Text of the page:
It seems that on account of this cruelty the people of England made some demonstrations of a rising against King Edward, but as they found neither head nor tail the thing was soon suppressed, and so King Edward remains the pacific king and dominator of that realm of England without having any longer the slightest obstacle (pare ch' el popo o de Inghilterra per tale crudelta fessi alcune dimostrationi di volere levarsi contra predicto Re Adoardo, ma non se li trovando ne capo ne coda, tosto fu aquietata la cosa et cosi resta esso Re Adoardo pacifico Re et dominatore di quello regno de Inghilterra, sanxa havere piu uno minimo obstaculo).
La Fere (Feria), the 17th June, 1471.
[Italian; the words in italics deciphered.]
June 19.
Potenze
Estere.
Francia.
Milan
Archives.
221. Sforza di Bettini, of Florence, Milanese Ambassador in France to Galeazzo Maria Sforza, Duke of Milan.
Rumours and advices continue to increase that the English are getting ready to come at present and land in Normandy and Guienne. They are very anxious about it here, and their suspicions are strengthened by this new attitude of the Duke of Burgundy in refusing to accept the truce as arranged by his ambassadors by his order. The king on his side does not relax any of his preparations for war. He does so with an easy mind because he has no fear of treason or of secret intelligence. The war will doubtless be sharp and terrible if the English come, as expected.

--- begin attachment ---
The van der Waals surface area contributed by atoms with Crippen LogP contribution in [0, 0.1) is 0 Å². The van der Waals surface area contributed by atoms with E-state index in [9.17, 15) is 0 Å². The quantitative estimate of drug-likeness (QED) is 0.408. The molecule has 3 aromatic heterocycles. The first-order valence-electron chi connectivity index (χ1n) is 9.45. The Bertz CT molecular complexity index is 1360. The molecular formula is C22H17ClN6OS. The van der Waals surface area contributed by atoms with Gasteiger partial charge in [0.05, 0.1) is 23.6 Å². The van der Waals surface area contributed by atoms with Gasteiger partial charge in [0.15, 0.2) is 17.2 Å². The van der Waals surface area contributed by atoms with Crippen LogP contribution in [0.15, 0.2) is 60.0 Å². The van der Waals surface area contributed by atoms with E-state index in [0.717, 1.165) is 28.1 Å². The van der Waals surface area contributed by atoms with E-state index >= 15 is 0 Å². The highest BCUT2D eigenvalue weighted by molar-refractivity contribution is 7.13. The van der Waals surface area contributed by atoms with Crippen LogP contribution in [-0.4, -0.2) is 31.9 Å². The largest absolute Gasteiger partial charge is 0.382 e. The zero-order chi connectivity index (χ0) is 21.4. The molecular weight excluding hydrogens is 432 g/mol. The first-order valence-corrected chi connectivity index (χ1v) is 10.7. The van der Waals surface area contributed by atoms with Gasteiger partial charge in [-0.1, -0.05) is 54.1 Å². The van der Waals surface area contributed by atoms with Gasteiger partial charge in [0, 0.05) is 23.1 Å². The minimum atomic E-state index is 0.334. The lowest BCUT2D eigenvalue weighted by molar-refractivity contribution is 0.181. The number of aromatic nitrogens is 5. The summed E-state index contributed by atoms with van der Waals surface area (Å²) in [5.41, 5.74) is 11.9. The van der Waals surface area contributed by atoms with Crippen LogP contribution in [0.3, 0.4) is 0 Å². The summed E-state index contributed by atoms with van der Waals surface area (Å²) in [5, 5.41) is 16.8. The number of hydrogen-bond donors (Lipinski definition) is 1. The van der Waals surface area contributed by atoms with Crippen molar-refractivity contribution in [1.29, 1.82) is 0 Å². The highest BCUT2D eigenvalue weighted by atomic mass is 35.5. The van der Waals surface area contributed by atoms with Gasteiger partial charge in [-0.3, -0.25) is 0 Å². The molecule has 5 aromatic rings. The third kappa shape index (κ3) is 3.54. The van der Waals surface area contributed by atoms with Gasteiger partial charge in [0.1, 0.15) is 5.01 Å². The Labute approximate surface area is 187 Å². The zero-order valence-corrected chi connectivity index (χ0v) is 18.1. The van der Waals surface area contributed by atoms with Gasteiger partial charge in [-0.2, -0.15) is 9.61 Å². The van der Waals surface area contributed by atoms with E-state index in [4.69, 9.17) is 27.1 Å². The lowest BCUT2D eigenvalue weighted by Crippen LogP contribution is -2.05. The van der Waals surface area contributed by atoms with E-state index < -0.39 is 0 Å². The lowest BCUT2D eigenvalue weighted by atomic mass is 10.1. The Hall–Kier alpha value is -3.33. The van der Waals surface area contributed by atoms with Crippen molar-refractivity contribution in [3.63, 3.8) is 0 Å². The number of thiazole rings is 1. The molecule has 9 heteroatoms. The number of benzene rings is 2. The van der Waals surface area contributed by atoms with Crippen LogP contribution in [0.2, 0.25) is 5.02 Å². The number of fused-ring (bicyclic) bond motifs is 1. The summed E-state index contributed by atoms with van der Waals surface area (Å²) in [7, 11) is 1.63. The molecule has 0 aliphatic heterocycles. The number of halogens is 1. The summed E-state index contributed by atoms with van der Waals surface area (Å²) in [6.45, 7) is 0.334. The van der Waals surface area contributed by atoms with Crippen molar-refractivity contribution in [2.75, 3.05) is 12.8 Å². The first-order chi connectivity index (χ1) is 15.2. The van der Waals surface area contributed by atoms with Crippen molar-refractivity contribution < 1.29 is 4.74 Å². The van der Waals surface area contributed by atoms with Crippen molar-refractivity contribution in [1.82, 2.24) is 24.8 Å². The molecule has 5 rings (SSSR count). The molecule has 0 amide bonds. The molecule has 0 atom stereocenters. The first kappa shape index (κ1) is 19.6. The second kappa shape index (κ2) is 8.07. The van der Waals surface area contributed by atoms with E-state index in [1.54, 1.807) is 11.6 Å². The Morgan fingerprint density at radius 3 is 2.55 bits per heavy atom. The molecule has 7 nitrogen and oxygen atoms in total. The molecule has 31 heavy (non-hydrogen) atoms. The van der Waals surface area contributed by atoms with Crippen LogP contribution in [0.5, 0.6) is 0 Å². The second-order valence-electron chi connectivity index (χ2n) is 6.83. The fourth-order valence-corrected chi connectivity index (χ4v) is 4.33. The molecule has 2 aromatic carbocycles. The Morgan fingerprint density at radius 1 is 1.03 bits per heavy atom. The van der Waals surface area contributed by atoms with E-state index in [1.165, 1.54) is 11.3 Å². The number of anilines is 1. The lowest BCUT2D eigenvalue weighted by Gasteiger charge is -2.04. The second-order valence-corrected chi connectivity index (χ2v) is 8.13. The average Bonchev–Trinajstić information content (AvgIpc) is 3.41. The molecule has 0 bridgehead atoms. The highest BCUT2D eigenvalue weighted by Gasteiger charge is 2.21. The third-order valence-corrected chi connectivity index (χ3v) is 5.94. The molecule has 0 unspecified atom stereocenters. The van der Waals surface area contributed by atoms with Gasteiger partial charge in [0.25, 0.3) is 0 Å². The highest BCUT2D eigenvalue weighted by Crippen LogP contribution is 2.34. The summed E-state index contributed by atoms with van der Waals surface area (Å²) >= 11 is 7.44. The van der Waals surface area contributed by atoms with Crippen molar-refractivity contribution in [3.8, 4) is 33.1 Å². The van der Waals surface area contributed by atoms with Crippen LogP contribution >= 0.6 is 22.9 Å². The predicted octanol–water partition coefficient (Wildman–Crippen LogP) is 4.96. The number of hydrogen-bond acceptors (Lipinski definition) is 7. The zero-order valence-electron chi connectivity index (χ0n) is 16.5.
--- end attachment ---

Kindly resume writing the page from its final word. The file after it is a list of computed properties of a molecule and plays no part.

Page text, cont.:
God rule all for the best.
Compiegne, the 19th June, 1471.
[Italian.]
June 19.
Potenze
Estere.
Francia.
Milan
Archives.
222. Giovanni Filippo Presidens to Galeazzo Maria Sforza, Duke of Milan.
It was reported here that King Edward was dead; then not he but the Earl of Warwick was dead, King Henry a prisoner, and his son dead. To-day they say that the Earl of Warwick is alive and victorious. We have such different reports that I cannot possibly find out the truth.
Grenoble (Grationopolo), Wednesday, the 19th June, 1471, at the fourth hour of the night.
[Italian.]
June 23.
Potenze
Estere.
Francia.
Milan
Archives.
223. Francesco Salvatico to Galeazzo Maria Sforza, Duke of Milan.
I was staying here with the purpose of going to England to satisfy your lordship's desire for horses and dogs, but I found English affairs So upside down and as I had no definite orders or any reply to what I wrote I am much perplexed as to what to do. Sforza was of opinion that I should not go with English affairs in their present state without further orders, so I am passing my time between this city and Lyons until I hear from your lordship. I am all ready to go and also to proceed to Ireland whence all the hackney (obici) horses come. If your lordship wishes me to go, should not the king be informed so that he may not think there are other matters besides horses and dogs. I would remind your lordship that King Edward made great cheer and honour for Count Lodovicho when he passed that way, in the time of the duke your father, and King Edward and the Duke of Clarence his brother have the same relationship to your Excellency as King Henry through Madonna Lucia de Vesconte, (fn. 8) and if you wrote to them I am sure they would receive me gladly.